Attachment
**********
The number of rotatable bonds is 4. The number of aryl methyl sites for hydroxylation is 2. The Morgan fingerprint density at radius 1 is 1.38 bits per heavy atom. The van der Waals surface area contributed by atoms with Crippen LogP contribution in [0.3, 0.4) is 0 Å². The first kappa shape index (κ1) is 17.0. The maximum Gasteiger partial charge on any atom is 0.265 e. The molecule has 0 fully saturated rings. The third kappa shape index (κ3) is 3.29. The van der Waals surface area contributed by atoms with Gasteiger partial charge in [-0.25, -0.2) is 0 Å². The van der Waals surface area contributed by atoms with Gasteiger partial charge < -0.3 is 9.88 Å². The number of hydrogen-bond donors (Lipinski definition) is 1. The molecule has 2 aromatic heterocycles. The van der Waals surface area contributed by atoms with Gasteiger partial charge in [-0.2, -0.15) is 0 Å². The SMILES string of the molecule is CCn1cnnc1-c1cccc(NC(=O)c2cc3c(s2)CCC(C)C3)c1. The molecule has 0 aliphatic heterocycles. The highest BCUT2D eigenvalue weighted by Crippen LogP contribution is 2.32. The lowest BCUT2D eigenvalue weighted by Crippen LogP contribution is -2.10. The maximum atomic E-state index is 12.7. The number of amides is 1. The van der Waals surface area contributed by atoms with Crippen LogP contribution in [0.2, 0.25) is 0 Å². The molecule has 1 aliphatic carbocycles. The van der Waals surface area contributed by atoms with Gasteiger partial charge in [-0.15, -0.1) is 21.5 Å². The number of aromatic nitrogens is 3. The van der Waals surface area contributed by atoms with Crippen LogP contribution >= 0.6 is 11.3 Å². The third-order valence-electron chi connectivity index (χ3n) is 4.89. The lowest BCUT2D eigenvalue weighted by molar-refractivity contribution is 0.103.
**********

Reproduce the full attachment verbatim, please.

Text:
The number of rotatable bonds is 4. The number of aryl methyl sites for hydroxylation is 2. The Morgan fingerprint density at radius 1 is 1.38 bits per heavy atom. The van der Waals surface area contributed by atoms with Crippen LogP contribution in [0.3, 0.4) is 0 Å². The first kappa shape index (κ1) is 17.0. The maximum Gasteiger partial charge on any atom is 0.265 e. The molecule has 0 fully saturated rings. The third kappa shape index (κ3) is 3.29. The van der Waals surface area contributed by atoms with Gasteiger partial charge in [-0.25, -0.2) is 0 Å². The van der Waals surface area contributed by atoms with Gasteiger partial charge < -0.3 is 9.88 Å². The number of hydrogen-bond donors (Lipinski definition) is 1. The molecule has 2 aromatic heterocycles. The van der Waals surface area contributed by atoms with Gasteiger partial charge in [-0.2, -0.15) is 0 Å². The SMILES string of the molecule is CCn1cnnc1-c1cccc(NC(=O)c2cc3c(s2)CCC(C)C3)c1. The molecule has 0 aliphatic heterocycles. The highest BCUT2D eigenvalue weighted by Crippen LogP contribution is 2.32. The lowest BCUT2D eigenvalue weighted by Crippen LogP contribution is -2.10. The maximum atomic E-state index is 12.7. The number of amides is 1. The van der Waals surface area contributed by atoms with Crippen LogP contribution in [0.2, 0.25) is 0 Å². The molecule has 1 aliphatic carbocycles. The van der Waals surface area contributed by atoms with Gasteiger partial charge in [-0.15, -0.1) is 21.5 Å². The number of aromatic nitrogens is 3. The van der Waals surface area contributed by atoms with Crippen LogP contribution >= 0.6 is 11.3 Å². The third-order valence-electron chi connectivity index (χ3n) is 4.89. The lowest BCUT2D eigenvalue weighted by molar-refractivity contribution is 0.103.